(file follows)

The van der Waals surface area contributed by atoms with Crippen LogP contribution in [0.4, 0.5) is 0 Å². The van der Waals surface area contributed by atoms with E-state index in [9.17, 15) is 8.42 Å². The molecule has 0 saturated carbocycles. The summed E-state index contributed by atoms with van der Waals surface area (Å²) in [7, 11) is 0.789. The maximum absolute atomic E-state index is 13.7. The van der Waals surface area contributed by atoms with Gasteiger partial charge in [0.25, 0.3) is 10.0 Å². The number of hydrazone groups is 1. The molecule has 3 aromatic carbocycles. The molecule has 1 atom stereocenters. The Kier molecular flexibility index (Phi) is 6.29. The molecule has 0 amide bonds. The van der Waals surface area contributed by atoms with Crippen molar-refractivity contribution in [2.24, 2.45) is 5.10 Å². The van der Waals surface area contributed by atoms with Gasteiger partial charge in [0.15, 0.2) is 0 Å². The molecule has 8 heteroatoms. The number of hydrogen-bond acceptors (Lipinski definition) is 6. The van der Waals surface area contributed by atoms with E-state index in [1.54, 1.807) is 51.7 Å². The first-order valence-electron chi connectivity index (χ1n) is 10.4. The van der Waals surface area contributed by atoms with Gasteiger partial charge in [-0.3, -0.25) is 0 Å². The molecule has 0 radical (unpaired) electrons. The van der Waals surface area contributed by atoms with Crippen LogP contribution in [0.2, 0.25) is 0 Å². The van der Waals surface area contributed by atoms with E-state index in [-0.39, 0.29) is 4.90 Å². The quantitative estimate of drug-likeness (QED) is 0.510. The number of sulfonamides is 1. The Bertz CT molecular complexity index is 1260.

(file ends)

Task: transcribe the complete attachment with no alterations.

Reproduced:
The van der Waals surface area contributed by atoms with Crippen LogP contribution in [0.4, 0.5) is 0 Å². The van der Waals surface area contributed by atoms with E-state index in [9.17, 15) is 8.42 Å². The molecule has 0 saturated carbocycles. The summed E-state index contributed by atoms with van der Waals surface area (Å²) in [7, 11) is 0.789. The maximum absolute atomic E-state index is 13.7. The van der Waals surface area contributed by atoms with Gasteiger partial charge in [0.25, 0.3) is 10.0 Å². The number of hydrazone groups is 1. The molecule has 3 aromatic carbocycles. The molecule has 1 atom stereocenters. The Kier molecular flexibility index (Phi) is 6.29. The molecule has 0 amide bonds. The van der Waals surface area contributed by atoms with Crippen molar-refractivity contribution in [2.24, 2.45) is 5.10 Å². The van der Waals surface area contributed by atoms with Gasteiger partial charge in [0.15, 0.2) is 0 Å². The molecule has 8 heteroatoms. The number of hydrogen-bond acceptors (Lipinski definition) is 6. The van der Waals surface area contributed by atoms with E-state index in [1.54, 1.807) is 51.7 Å². The first-order valence-electron chi connectivity index (χ1n) is 10.4. The van der Waals surface area contributed by atoms with Gasteiger partial charge in [-0.3, -0.25) is 0 Å². The molecule has 0 radical (unpaired) electrons. The van der Waals surface area contributed by atoms with Crippen LogP contribution in [0.2, 0.25) is 0 Å². The van der Waals surface area contributed by atoms with E-state index in [-0.39, 0.29) is 4.90 Å². The quantitative estimate of drug-likeness (QED) is 0.510. The number of sulfonamides is 1. The Bertz CT molecular complexity index is 1260.